Grant Wood cuts to affect schools


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Local educators said students would receive less individual attention following Grant Wood Area Education Agency’s recent layoffs.

State budget cuts, low enrollment, and several other factors forced Grant Wood officials to notify 50 employees their positions will be terminated at the end of June, said George Held, communications supervisor for Grant Wood.

The 50 layoffs are largely a result of former Gov. Chet Culver’s 10 percent cuts to state programs last year. Officials said they aren’t sure how the Legislature’s proposed budget would further affect them once it is finalized.

Grant Wood oversees special programs — such as special-education support, instructional media, and school technology — in 32 Area Ten public-school districts, including the Iowa City School District.

“All departments of the agency were touched by this decision,” Held said.

The greatest loss will be to the agency’s contracted staff, he said.

The Iowa City School District employs seven staff members through Grant Wood, including those who work part-time. Jim Pedersen, the district’s executive director of human relations, said two of the district’s Grant Wood employees specializing in mathematics curricula were among those terminated.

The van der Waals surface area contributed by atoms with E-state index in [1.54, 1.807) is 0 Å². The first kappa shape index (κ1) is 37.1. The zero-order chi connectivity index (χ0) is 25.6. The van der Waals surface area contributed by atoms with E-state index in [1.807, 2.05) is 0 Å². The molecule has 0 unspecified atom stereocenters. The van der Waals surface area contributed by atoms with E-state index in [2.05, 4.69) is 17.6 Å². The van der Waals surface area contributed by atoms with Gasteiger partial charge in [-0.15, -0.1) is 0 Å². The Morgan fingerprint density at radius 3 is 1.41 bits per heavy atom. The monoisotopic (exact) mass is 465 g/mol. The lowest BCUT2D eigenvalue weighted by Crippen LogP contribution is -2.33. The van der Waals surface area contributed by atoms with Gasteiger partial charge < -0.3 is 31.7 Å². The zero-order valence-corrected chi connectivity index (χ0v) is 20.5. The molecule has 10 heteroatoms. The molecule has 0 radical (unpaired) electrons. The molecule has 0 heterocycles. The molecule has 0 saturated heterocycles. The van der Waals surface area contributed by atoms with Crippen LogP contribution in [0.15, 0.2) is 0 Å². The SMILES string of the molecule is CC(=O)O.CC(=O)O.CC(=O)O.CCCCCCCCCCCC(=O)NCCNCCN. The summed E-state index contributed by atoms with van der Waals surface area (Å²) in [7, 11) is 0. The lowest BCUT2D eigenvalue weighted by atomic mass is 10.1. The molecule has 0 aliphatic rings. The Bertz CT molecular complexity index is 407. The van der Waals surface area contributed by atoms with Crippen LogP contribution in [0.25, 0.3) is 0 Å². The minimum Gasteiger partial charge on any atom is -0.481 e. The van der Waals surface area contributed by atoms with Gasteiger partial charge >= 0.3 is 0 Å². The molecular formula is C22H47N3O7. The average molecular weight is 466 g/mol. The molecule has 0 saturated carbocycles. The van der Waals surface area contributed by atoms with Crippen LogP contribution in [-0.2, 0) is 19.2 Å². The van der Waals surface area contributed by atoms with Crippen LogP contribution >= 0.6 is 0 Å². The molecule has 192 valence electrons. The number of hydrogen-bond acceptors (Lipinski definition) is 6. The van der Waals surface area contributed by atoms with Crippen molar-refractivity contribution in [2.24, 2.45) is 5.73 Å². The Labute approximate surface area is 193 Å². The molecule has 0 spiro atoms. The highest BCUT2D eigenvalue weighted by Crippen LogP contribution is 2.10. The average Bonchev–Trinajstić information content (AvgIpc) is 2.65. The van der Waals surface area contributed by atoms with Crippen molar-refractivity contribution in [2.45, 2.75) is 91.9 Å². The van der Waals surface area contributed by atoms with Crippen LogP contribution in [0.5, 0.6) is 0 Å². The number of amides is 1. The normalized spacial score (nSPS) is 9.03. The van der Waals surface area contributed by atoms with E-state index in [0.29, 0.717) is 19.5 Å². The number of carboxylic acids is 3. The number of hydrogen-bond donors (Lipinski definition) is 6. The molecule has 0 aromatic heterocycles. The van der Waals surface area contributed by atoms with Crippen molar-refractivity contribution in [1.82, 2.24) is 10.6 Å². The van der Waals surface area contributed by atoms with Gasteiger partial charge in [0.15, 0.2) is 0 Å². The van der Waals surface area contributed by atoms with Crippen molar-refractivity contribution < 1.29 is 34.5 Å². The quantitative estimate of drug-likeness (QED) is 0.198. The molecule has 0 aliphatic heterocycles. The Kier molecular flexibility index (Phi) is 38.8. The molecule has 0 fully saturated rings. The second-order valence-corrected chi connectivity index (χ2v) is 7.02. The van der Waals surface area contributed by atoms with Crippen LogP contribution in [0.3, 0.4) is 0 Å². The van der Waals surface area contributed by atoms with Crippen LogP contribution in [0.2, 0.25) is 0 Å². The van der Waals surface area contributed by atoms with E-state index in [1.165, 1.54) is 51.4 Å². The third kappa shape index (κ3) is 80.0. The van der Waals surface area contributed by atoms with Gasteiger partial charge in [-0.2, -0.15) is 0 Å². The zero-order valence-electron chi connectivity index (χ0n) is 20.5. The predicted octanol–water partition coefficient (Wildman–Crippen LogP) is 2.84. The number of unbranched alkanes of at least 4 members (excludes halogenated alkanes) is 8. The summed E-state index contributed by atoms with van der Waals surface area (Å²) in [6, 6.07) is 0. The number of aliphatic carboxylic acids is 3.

“Any time we have a reduction in personnel, we can’t provide the same service next year,” he said.

And this service includes individual attention to students, which will decrease as the remaining Grant Wood employees acquire larger caseloads.

“Some work may have to be done with groups rather than individual [students],” said Deb Wretman, the principal of Southeast Junior High, 2501 Bradford Drive.

Southeast works with Grant Wood in order to provide speech, physical, and occupational therapies as well as social work for its students.

Though the 50 positions will be cut in June, Held said, the dismissals may not be permanent.

“We do anticipate that we may be able to call back some of the people who received notices,” he said. “That picture will become clearer as we get closer to June 30, which is the end of our fiscal year.”

Grant Wood administrators cited several other reasons behind the layoffs in addition to Culver’s cuts last year. Area Ten schools have seen a decline in enrollment, which affects funding. The layoffs also stem from mandated increases in employee retirement and health plans, as well as dwindling federal funding through the Individuals with Disabilities Education Act.

Grant Wood officials said the imminent loss of staff could affect individual schools, because the layoffs include counselors, special-education consultants, school psychologists, and school social workers hired through the agency.

Though local officials said they do not yet know how the recently proposed cuts will affect them, any cuts are detrimental to students’ learning.

“Any of us learn better or make faster progress with one-to-one [attention],” Wretman said. “If there’s less time [spent with individual students], there’ll be potentially less progress made.”

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